Tips for a good nights sleep

Getting a good nights sleep is one of those things we take for granted.  Until we find ourselves lying awake staring at the ceiling at 2am, unable to return to that peaceful place.

If you are finding yourself tossing and turning, waking a lot throughout the night, or having trouble drifting off to sleep, there are many simple things you can do to correct this and wake refreshed again in the morning after a deep, restful sleep. 

Avoid stimulation from bright television or computer screens in the evening for at least two hours before you want to go to sleep.  Bright lights communicate to the pineal gland in your brain that it is not night-time, but in fact day-time, and so starts to produce less melatonin.  Melatonin is your sleep-wake cycle hormone and is produced in larger quantities at night time to prepare you for sleep.  To help increase melatonin production, avoid these bright lights, and keep your room as dark as possible.  Invest in some heavy curtains if necessary (or an eye mask).

Although getting sufficient exercise is a great help in ensuring a good nights sleep, avoid strenuous exercise for at least two hours before you go to bed, as intense exercise increases cortisol levels in the body.  Cortisol is a stress hormone which increases energy levels and can leave you tossing and turning.

Avoid large meals in the evening, as this will cause your body to have to work at digesting all of the food sitting in your stomach, rather than resting and regenerating itself while you sleep.  Try eating a small snack before bed-time, focussing on foods which are rich in Tryptophan.  Tryptophan is converted to Serotonin by the body which is a feel-good neurotransmitter, good levels of which help to induce restful sleep.  Tryptophan-rich foods include cottage cheese, bananas, and turkey.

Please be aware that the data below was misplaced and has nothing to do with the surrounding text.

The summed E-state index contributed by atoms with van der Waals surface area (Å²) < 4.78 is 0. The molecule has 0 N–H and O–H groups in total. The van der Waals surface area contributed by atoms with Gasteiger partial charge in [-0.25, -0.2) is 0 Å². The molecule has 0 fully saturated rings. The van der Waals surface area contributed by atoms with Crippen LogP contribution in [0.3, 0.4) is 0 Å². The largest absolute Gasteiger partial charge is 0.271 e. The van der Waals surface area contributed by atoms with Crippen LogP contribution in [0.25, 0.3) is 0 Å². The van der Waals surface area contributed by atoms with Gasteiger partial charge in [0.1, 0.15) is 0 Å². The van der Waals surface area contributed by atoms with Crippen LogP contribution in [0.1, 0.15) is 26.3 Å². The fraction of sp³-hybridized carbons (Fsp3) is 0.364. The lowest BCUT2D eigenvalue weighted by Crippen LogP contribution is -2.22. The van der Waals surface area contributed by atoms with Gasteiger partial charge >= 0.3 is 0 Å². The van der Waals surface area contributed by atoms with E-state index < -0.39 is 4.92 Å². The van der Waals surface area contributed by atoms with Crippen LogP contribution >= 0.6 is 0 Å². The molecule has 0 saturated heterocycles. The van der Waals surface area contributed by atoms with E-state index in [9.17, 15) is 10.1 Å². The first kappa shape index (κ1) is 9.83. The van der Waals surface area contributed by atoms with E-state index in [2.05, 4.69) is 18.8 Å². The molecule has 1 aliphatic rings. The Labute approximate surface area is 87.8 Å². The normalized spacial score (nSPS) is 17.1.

Avoid alcohol.  If you love to have a glass of wine in the evening, keep it to one if you want to have a good nights sleep, as alcohol acts as a depressant, and although it can send you off to sleep, it will cause you to wake during the night.  Also avoid caffeine after mid-afternoon.  Needless to say, it is a stimulant.  Caffeine increases cortisol and adrenaline in the body, putting your body into fight or flight mode and making it impossible to relax.

Magnesium is a very helpful mineral which works to relax the muscles and the nervous system.  Taking a nice high dose of Magnesium after dinner is an excellent way to induce relaxation, especially if you suffer from muscles cramps or twitches, or generally tight muscles.

Drink a nice soothing cup of herbal tea after dinner such as Valerian or Chamomile – but avoid a lot of fluid so that you’re not up in the night needing to visit the bathroom.

Upon going to bed, dab some lavender essential oil on your pulse points.  As well as being lovely and soothing, Lavender has anti-depressant, relaxing, sedative properties.

Reduce stress in your life wherever possible.  We live in busy times where a lot is expected of us in terms of responsibilities and committments.    It is vital to take time out.  If you continuously have stress hormones coarsing through your body, your mind is racing and re-playing the days events, and you don’t take time to slow down and make an effort to relax in the evening, then sleep is not going to come easily.  Try some deep belly breathing, or guided visualisation in addition to the tips above if relaxation doesn’t come easily.

If all else fails, try reading a boring book!  This should have the desired effect in no time 🙂